This graph shows tbh’s App Store ranking on the left axis and how it has changed in the last two months (it is still number one as of this post).
You’re probably thinking “Wait, so you’re telling me another app I’ve never heard of is #1 in the app store right now?”. Yes, exactly. tbh has used Harris’s advice and remade the Sarahah platform into what they wanted it to be – “We worked backwards from the content we wanted to see, which was nice comments about ourselves — a product you’d open and it’d tell you all your strengths and things you’re good at and make you happier and more productive.” Rather than letting users ask friends for anonymous responses of “What do you think of me?”, something that leads to cyber bullying, tbh writes more positive prompts for you, such as “Who should DJ at a party?” and randomly gives four of your friends as multiple choice answers; all votes are anonymous.
All responses are saved, so you can view others’ positive responses about you whenever you wish. Additionally, to keep the app fresh, you are only allowed to answer 12 questions an hour (this keeps use minimal and the questions/possible responses different). “Our goals for anonymity are much different than most apps [that emphasize] the ability to say things without repercussions,” the tbh team explains. “This is more about the ability to tell people more of the things that make them happy. One is more targeted toward harassment while ours is more targeted towards making people better off.”
Going forward, tbh has to figure out how to continue their rapid growth while at the same time holding off the next market entrant. They also have to ensure that whatever updates they make continue to foster positivity. “It’s hard to develop products where you want to ensure positive communication,” says Midnight Labs (the design team). “We have to be really diligent in how we think through how users interact with each other. We can’t have any oversights in how we design features.” The team also must think about adding in app purchases, such as paying to have more than 12 responses an hour. However, TechCrunch writes that a smarter strategy would be for tbh to focus on growth and retention in order to establish a user base that’s too big to be swallowed up. TechCrunch writes “Until it reaches escape velocity, it’s vulnerable to Facebook’s copy-cat factory. Still, the team is confident, saying “By the time we have a clone, we’re 10 steps ahead. We know what product and experience people want.””.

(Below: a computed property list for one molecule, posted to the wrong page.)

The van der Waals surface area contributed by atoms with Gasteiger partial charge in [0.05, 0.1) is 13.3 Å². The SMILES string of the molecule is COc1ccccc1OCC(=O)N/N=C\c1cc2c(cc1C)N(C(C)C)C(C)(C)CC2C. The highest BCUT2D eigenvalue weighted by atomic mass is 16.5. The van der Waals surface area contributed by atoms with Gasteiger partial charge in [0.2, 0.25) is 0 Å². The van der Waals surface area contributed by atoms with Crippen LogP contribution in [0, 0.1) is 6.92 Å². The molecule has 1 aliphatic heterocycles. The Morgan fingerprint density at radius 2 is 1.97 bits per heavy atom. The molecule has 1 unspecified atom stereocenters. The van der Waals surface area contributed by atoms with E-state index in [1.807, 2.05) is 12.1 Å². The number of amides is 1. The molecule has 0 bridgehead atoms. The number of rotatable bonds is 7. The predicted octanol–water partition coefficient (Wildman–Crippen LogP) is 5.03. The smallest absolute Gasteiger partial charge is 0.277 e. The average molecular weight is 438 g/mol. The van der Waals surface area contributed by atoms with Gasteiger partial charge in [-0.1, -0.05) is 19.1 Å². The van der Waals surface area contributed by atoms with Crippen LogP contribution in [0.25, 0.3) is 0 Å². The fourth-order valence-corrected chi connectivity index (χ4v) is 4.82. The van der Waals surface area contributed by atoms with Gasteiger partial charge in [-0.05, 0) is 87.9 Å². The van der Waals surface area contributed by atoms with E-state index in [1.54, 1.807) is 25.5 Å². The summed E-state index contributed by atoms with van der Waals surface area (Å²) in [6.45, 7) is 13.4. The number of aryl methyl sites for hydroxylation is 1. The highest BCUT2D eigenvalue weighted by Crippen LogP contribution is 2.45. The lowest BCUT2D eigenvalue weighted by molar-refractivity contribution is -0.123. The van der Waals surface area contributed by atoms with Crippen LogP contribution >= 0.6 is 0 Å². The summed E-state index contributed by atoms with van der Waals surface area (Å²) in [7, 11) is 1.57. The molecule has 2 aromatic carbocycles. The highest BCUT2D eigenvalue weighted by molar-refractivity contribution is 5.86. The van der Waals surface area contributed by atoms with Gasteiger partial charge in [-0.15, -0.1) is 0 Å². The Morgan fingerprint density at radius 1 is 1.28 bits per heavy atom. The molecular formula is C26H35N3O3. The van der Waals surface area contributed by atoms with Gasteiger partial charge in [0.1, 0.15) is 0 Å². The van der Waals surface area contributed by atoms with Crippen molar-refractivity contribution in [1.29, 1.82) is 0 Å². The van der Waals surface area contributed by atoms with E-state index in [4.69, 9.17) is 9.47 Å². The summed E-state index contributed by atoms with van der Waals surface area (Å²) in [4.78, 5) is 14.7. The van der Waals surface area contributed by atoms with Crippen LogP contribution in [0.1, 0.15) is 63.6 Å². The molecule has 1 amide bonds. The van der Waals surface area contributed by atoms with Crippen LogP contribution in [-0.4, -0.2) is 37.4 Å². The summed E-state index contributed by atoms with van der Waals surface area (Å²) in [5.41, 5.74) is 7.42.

tbh is the perfect example of an app that is transforming social media along the lines of Harris’s recommendations. There are plenty of studies out there showing that our excessive social media use is negatively impacting our lives, with teens and young adults reporting depression after app use; this does not even take into account cyber bullying. Although tbh is at a basic level currently designed for teens, it is positive feedback that I’m sure each and every one of us could use.